However, when LaTeX2WP cannot do what you want, you can always put HTML code in the scope of a \ifblog . . . \fi. The conversion will output such HTML code verbatim, and it will be ignored in the LaTeX preview. Conversely, anything in the scope of \iftex . . . \fi is compiled in the LaTeX preview but skipped in the conversion.

Another work around to use when some latex’s feature you want is not available for use in LaTeX2WP is to use the wordpress own syntax for latex equations. Another path that has helped me a couple of times is to use one of the many online latex converter (like this one for example) and then upload the image yourself.

You can find more detailed example of LaTeX2WP capabilities by looking at this .tex and .pdf example provided by Luca Trevisan, as well as his blog post about it.

# Bayesian linear regression model – simple, yet useful results

I remember that, when I started studying statistics, I used to criticize some statistical books that insisted in starting the subject of Bayesian regression models by obtaining the posterior distribution of the regression coefficients ${\beta}$ while assuming the variance ${\sigma^2}$ to be known. Or the other way around, obtaining the posterior of ${\sigma^2}$ while assuming ${\beta}$ known. Of course, my lack of experience at the time prevented me from realizing that these simplified results are very useful and are sometimes building blocks of more complex solutions, as I describe later.

It turns out that, from time to time, I need those simplified solutions to solve a much bigger problem. After recomputing those results for the ${n}$-th time (sometimes I am somewhere without a basic statistics book at my side) I decided to write it here, so that next time I know exactly where to find it. Besides, it is always good to remember that simple solutions put together can give you quite powerful tools.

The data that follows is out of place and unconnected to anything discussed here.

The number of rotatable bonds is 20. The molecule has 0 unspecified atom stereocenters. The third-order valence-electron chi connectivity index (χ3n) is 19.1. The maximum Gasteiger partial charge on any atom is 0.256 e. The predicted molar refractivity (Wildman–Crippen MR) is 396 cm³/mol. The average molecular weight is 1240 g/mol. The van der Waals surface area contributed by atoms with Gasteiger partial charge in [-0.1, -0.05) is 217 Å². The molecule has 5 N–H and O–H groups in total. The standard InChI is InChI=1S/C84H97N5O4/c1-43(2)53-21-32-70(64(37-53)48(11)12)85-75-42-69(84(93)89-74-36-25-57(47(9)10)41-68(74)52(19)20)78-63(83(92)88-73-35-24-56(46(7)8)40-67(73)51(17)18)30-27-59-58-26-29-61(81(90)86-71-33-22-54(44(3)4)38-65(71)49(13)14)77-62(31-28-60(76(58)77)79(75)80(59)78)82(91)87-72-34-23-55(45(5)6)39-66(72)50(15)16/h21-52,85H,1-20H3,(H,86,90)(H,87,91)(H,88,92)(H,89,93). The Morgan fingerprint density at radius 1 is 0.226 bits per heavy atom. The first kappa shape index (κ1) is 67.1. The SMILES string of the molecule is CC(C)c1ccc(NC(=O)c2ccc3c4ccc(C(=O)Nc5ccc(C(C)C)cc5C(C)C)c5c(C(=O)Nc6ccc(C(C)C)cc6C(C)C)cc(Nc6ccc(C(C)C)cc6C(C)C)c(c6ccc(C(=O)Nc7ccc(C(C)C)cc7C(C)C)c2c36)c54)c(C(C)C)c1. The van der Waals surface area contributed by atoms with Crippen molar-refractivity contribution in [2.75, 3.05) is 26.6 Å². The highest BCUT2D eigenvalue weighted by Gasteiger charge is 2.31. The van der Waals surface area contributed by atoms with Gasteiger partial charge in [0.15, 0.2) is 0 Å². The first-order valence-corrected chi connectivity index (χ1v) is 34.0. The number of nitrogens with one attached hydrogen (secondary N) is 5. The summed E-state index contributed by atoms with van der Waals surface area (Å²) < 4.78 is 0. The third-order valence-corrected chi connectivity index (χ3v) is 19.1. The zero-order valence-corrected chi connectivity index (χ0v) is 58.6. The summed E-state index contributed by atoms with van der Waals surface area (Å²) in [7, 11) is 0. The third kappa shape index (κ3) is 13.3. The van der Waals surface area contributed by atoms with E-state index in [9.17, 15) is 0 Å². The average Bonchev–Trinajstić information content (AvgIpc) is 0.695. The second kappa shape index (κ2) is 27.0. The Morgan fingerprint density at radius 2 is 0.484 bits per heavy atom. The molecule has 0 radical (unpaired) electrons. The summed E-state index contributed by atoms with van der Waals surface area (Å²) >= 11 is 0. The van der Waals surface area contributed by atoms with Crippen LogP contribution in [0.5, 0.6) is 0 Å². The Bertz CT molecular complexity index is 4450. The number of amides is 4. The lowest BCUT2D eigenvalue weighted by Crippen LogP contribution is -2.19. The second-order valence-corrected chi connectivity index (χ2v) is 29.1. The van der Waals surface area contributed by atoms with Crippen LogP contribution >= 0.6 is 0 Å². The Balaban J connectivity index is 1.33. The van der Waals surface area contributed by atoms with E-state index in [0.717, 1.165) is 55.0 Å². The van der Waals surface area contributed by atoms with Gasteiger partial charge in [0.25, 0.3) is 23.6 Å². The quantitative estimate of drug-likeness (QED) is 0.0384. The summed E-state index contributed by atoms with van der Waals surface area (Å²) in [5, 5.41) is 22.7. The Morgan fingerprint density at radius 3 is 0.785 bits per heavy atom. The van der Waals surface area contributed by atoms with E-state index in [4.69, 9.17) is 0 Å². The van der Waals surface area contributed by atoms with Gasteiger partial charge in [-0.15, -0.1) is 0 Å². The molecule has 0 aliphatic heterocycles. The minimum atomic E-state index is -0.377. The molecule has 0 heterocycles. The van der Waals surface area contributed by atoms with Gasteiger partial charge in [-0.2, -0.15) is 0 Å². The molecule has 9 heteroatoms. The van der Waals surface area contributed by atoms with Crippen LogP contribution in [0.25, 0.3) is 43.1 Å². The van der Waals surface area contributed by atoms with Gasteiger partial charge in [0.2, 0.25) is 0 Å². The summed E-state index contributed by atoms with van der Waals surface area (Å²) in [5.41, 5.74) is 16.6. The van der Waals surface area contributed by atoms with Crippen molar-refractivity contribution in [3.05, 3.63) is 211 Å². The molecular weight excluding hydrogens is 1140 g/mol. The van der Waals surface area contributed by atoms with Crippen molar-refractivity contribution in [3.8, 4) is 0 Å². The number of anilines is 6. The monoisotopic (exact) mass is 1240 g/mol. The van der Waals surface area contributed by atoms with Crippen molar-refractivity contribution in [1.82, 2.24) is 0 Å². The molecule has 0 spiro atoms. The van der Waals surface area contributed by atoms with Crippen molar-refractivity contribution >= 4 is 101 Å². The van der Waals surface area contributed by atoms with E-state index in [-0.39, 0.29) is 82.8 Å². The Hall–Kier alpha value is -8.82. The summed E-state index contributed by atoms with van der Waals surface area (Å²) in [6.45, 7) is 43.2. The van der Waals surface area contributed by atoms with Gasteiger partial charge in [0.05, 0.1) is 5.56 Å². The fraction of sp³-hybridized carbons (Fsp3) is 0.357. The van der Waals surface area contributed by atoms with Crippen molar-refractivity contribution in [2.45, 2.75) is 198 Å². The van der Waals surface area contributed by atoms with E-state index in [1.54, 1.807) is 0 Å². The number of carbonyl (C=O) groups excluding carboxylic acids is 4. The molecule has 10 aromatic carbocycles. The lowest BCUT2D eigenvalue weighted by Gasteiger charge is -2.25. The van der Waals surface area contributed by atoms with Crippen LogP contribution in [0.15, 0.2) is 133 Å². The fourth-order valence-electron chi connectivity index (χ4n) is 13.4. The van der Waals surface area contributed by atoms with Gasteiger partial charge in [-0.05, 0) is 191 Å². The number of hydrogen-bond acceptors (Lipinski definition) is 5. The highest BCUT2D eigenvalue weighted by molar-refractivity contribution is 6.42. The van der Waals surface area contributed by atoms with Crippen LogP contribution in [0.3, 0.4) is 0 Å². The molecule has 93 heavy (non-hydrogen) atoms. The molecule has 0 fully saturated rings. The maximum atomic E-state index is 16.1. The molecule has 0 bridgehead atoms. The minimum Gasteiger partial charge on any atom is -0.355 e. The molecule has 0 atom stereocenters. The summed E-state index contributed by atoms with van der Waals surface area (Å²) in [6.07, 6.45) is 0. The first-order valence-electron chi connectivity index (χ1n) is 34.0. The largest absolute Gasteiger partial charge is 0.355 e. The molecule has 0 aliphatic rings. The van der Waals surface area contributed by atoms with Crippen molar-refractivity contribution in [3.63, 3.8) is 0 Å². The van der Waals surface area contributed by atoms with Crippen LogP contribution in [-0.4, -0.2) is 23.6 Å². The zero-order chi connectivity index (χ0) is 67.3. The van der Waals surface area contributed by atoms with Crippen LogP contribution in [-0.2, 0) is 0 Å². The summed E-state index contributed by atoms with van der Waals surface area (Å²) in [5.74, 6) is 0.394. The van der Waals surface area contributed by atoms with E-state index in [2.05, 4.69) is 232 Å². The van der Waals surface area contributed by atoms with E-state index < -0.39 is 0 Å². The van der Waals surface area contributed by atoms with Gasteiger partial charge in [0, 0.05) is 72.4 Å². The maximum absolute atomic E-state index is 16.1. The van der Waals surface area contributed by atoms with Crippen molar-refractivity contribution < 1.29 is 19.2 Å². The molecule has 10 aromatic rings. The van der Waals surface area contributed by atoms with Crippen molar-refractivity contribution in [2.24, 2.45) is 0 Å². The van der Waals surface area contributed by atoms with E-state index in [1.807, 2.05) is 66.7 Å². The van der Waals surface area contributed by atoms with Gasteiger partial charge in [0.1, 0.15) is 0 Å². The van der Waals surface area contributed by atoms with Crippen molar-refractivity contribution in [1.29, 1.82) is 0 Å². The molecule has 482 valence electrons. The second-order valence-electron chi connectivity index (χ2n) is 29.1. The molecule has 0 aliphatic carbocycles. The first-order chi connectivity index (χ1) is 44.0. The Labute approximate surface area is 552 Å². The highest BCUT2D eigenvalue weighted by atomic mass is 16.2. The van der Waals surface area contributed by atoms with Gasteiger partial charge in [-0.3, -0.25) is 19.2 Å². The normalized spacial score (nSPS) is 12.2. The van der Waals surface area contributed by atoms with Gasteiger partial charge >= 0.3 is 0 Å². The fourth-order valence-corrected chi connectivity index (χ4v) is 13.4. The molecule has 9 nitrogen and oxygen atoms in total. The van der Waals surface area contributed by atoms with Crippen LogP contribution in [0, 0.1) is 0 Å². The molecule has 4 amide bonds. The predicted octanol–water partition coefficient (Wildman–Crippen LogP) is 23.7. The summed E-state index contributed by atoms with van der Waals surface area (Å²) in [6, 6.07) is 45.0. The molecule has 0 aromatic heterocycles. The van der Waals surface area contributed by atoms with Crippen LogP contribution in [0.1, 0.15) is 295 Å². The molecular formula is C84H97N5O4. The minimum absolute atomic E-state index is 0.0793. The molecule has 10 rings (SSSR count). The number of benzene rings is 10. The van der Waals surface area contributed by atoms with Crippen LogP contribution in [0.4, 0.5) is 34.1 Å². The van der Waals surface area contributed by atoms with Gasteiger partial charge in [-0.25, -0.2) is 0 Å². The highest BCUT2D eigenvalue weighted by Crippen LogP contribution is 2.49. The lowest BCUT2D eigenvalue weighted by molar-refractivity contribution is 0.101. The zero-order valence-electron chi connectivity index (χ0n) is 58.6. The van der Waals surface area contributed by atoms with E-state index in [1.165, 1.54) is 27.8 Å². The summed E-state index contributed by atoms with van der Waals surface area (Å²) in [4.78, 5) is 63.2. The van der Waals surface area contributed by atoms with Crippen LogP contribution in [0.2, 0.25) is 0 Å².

Model specification

Assume a simple Bayesian regression model where the response vector ${y}$ has dimension ${n \times 1}$ and follow a multivariate Gaussian distribution with mean ${X\beta}$ and covariance matrix ${\sigma^2 I}$, where ${X}$ is the design matrix and has dimension ${n \times p}$, ${\beta}$ contains the ${p}$ regression coefficients, ${\sigma^2}$ is the common variance of the observations and ${I}$ is a ${n \times n}$ identity matrix. That is,

$\displaystyle y \sim N(X\beta, \sigma^2 I).$

The Bayesian model is completed by specifying a prior distribution for the coefficients ${\beta}$ and for the precision ${\phi = \sigma ^{-2}}$. Lets say ${\beta}$ and ${\phi}$ are a priori independent with priors

$\displaystyle \beta \sim N(\mu_0, \Sigma_0) \quad \text{and} \quad \phi \sim \text{Gamma}(a_0, b_0),$

where ${\mu_0}$ and ${\Sigma_0}$ are the mean and covariance matrix of the Gaussian distribution, while ${a_0}$ and ${b_0}$ are the shape and rate parameters of the Gamma distribution. ${\mu_0}$, ${\Sigma_0}$, ${a_0}$ and ${b_0}$ are assumed to be known.

Posterior of ${\beta}$ assuming ${\phi}$ to be known

If we assume ${\phi}$ to be known, we have that the posterior for ${\beta}$, given ${\phi}$, is

$\displaystyle \beta|y, \phi \sim N(\mu_1, \Sigma_1),$

where

$\displaystyle \Sigma_1 = (\Sigma_0^{-1} + \phi X^T X)^{-1} \quad \text{and} \quad \mu_1 = \Sigma_1(\Sigma_0^{-1} \mu_0 + \phi X^T y).$

Posterior of ${\phi}$ assuming ${\beta}$ to be known

If we assume ${\beta}$ to be known, we have that the posterior for ${\phi}$, given ${\beta}$, is

$\displaystyle \phi|y, \beta \sim \text{Gamma}(a_1, b_1),$

where

$\displaystyle a_1 = a_0 + \frac{n}{2} \quad \text{and} \quad b_1 = b_0 + 0.5(y - X\beta)^T(y - X\beta).$

Simple, yet useful

You can argue that assuming ${\beta}$ or ${\phi}$ known in the context above is overly simplistic, and I agree with that. However, it turns out that knowing the distributions of ${\beta|y, \phi}$ and ${\phi|y, \beta}$ can prove to be extremely useful in more complex situations, where they become building blocks of more complex solutions.

Just to give two examples, both posteriors above are useful when computing full conditionals (the distribution of a unknown given all the other unknowns in the model), which are often necessary when implementing a Markov Chain Monte Carlo (MCMC) scheme [1]. Another related case where this knowledge is helpful is when we want to implement Variational Bayes using a factorized approximation of an intractable posterior distribution (see for example Eq. (4) of my post about Variational Bayes).

References:

[1] Robert, C.P., Casella, G. (2004). Monte Carlo statistical methods (Vol. 319). New York: Springer.

Related posts: